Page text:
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Routledge Handbook of Peacebuilding and Ethnic Conflict




ISBN 9780367428037
Published August 22, 2022 by Routledge
392 Pages 7 B/W Illustrations

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Book Description

This handbook offers a comprehensive analysis of peacebuilding in ethnic conflicts, with attention to theory, peacebuilder roles, making sense of the past and shaping the future, as well as case studies and approaches.

Comprising 28 chapters that present key insights on peacebuilding in ethnic conflicts, the volume has implications for teaching and training, as well as for practice and policy. The handbook is divided into four thematic parts. Part 1 focuses on critical dimensions of ethnic conflicts, including root causes, gender, external involvements, emancipatory peacebuilding, hatred as a public health issue, environmental issues, American nationalism, and the impact of the COVID-19 pandemic. Part 2 focuses on peacebuilders’ roles, including Indigenous peacemaking, nonviolent accompaniment, peace leadership in the military, interreligious peacebuilders, local women, and young people. Part 3 addresses the past and shaping of the future, including a discussion of public memory, heritage rights and monuments, refugees, trauma and memory, aggregated trauma in the African-American community, exhumations after genocide, and a healing-centered approach to conflict. Part 4 presents case studies on Sri Lanka’s postwar reconciliation process, peacebuilding in Mindanao, the transformative peace negotiation in Aceh and Bougainville, external economic aid for peacebuilding in Northern Ireland, Indigenous and local peacemaking, and a continuum of peacebuilding focal points. The handbook offers perspectives on the breadth and significance of peacebuilding work in ethnic conflicts throughout the world.

This volume will be of much interest to students of peacebuilding, ethnic conflict, security studies, and international relations.

Table of Contents

Introduction  Introduction: Peacebuilding and ethnic conflict  Part 1: Key Dimensions of Ethnic Conflicts  1. The roots of ethnopolitical conflict  2. How gender is implicated in ethnopolitical conflict  3. Complex effects of external involvements in ethnopolitical violence  4. Re-examining peacebuilding priorities: Liberal peace and the emancipatory critique  5. Hatred is a contagious disease and public health issue in ethnopolitical conflicts  6. The environment and peacebuilding in ethnic conflict  7. Deconstructing the relapse of American nationalism  8. How does the COVID-19 pandemic influence peacebuilding, diversity management, the handling of ethnic conflict, and ethnic minorities?  Part 2: Peacebuilders in Ethnic Conflicts  9. Indigenous peacemaking and restorative justice  10. Interactive conflict resolution: Addressing the essence of ethnopolitical conflict and peacebuilding  11. Core dynamics of nonviolent accompaniment and unarmed civilian protection  12. Peace leadership, security, and the role of the military in ethnopolitical conflict  13. Interreligious peacebuilding: An emerging pathway for sustainable peace  14. The laughter that knows the darkness: The Mamas’ resistance to annihilative violence in West Papua  15. The role of youth in ethnopolitical conflicts  Part 3: Addressing the Past and Shaping the Future  16. On peacebuilding and public memory: Iconoclasm, dialogue, and race   17. When the past is always present: Heritage rights, monuments, and cultural divides  18. Voices of their own: Refugees missing home and building a future  19. Trauma, recovery, and memory  20. A season of reckoning for the children: Exploring the realities of aggregated trauma in the African American community  21. Peace after genocide: Exhumations, expectataions, and peacebuilding efforts in Bosnia and Herzegovina  22. A healing-centered peacebuilding approach  Part 4: Approaches and Cases  23. Sri Lanka’s post-war reconciliation: Reconciling the local and international  24. Emancipatory peacebuilding and conflict transformation: Mindanao as a case study  25. Transformative peace negotiation  26. External aid and peacebuilding  27. Bringing the Indigenous into mainstream peacemaking and peacebuilding in farmer-herder conflicts: Some critical reflections  28. Focal points in ethnic conflict: A peacebuilding continuum.  Conclusions  Critical and emancipatory peacebuilding approaches to analyze and transform ethnic conflict: Lessons learned (in addressing the legacy of the past in order to shape the future)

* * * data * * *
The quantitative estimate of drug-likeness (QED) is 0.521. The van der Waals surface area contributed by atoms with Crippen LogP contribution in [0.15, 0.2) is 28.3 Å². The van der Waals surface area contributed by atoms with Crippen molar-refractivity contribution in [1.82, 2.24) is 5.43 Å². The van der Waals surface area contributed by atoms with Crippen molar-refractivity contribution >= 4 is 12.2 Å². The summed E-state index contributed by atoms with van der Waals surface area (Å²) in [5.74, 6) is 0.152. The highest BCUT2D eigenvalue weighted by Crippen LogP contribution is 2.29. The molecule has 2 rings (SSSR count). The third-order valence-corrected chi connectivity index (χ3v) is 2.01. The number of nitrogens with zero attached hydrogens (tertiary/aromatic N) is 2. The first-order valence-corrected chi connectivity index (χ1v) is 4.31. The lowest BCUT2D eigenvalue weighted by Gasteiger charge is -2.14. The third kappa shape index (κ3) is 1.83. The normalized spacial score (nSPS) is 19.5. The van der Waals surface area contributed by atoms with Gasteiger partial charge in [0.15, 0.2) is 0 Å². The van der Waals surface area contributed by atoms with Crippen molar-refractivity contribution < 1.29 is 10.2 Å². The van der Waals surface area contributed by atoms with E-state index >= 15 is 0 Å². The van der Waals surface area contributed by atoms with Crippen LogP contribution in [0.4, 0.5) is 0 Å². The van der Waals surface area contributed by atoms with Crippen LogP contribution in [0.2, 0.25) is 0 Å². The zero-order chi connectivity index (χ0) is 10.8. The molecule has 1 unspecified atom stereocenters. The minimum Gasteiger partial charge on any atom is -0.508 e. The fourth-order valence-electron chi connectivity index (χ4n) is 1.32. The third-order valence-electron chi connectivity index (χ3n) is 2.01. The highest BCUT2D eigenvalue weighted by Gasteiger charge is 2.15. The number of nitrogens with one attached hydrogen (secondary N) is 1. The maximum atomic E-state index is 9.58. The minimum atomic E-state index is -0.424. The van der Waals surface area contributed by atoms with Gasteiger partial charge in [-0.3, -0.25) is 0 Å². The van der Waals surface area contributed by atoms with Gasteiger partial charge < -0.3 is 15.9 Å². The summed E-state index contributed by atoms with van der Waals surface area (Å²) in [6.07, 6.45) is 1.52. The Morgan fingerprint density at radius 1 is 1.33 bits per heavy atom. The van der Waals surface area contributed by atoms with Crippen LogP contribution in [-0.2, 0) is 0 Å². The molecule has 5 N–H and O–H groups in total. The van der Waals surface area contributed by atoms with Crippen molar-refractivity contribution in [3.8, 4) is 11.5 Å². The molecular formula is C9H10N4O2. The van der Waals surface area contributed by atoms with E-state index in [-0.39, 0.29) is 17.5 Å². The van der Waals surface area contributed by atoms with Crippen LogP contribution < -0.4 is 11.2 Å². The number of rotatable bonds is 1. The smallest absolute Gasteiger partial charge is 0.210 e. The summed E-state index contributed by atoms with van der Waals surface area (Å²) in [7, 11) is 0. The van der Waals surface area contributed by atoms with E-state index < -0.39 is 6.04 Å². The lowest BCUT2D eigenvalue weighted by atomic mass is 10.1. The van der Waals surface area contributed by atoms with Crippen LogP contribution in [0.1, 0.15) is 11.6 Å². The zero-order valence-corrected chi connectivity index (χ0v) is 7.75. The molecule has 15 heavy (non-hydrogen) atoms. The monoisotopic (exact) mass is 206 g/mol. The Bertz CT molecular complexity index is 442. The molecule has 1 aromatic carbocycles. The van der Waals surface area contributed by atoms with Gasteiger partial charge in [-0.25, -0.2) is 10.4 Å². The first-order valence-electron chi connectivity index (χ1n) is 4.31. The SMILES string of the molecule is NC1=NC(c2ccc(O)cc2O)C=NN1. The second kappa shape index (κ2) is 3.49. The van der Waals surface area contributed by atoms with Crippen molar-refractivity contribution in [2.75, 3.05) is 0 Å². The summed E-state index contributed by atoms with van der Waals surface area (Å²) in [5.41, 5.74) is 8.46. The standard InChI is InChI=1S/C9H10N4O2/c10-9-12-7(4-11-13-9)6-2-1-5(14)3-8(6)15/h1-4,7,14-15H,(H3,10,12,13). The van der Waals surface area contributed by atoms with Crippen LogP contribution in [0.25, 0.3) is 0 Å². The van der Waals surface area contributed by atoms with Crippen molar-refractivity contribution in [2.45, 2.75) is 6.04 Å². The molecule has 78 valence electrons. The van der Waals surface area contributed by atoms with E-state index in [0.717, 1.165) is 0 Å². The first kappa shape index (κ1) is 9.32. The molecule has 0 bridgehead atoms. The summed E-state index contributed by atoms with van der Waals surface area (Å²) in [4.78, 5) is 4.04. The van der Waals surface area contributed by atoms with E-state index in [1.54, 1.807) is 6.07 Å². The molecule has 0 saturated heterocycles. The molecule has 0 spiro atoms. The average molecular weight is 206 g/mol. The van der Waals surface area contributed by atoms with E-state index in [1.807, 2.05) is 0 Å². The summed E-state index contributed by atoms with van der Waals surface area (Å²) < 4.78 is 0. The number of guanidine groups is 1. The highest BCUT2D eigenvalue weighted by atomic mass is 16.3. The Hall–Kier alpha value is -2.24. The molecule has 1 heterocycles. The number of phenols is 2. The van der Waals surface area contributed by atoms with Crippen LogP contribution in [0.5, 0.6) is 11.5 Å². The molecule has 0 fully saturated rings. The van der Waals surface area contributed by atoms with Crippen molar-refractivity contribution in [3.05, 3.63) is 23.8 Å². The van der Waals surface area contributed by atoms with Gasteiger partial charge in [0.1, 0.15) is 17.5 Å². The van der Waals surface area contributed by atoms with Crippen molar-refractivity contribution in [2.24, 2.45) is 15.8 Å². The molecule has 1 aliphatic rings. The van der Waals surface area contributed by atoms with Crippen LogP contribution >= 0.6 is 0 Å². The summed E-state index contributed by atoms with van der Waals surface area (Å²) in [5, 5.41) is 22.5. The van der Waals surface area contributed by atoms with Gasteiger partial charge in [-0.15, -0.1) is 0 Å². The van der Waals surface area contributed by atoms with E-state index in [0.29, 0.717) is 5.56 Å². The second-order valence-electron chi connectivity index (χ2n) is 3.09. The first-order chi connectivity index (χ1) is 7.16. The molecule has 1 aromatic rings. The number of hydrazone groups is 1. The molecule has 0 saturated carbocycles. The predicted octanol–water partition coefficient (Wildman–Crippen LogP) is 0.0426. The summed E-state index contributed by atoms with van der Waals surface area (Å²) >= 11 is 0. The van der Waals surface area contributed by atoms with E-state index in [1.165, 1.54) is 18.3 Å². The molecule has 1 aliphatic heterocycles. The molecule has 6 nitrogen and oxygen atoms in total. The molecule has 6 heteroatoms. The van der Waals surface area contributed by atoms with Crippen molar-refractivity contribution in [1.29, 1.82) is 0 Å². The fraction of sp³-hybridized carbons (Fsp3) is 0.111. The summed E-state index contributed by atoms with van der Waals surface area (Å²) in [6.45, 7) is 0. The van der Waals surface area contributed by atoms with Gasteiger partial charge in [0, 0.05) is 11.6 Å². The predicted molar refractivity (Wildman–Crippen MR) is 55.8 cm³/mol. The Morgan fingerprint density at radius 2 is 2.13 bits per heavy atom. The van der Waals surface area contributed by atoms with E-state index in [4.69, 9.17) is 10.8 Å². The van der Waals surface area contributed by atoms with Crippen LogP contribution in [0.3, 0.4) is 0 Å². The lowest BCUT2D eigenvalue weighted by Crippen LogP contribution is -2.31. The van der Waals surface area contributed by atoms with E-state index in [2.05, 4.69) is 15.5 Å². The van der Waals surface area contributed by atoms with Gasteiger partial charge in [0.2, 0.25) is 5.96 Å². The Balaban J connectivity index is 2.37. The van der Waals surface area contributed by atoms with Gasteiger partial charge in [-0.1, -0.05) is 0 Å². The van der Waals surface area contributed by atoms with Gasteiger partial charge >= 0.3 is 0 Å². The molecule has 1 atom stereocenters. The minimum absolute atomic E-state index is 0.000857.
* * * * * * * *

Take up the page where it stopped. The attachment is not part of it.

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Editor(s)

Biography

Jessica Senehi is a Professor of Peace and Conflict Studies at the University of Manitoba, Canada.

Imani Michelle Scott is a Professor of Communication at the Savannah College of Art and Design, USA.

Sean Byrne is a Professor of Peace and Conflict Studies at the University of Manitoba, Canada.

Thomas G. Matyók is a Senior Lecturer in Political Science and Executive Director of the Joint Civil-Military Interaction Research and Education Network at Middle Georgia State University, USA.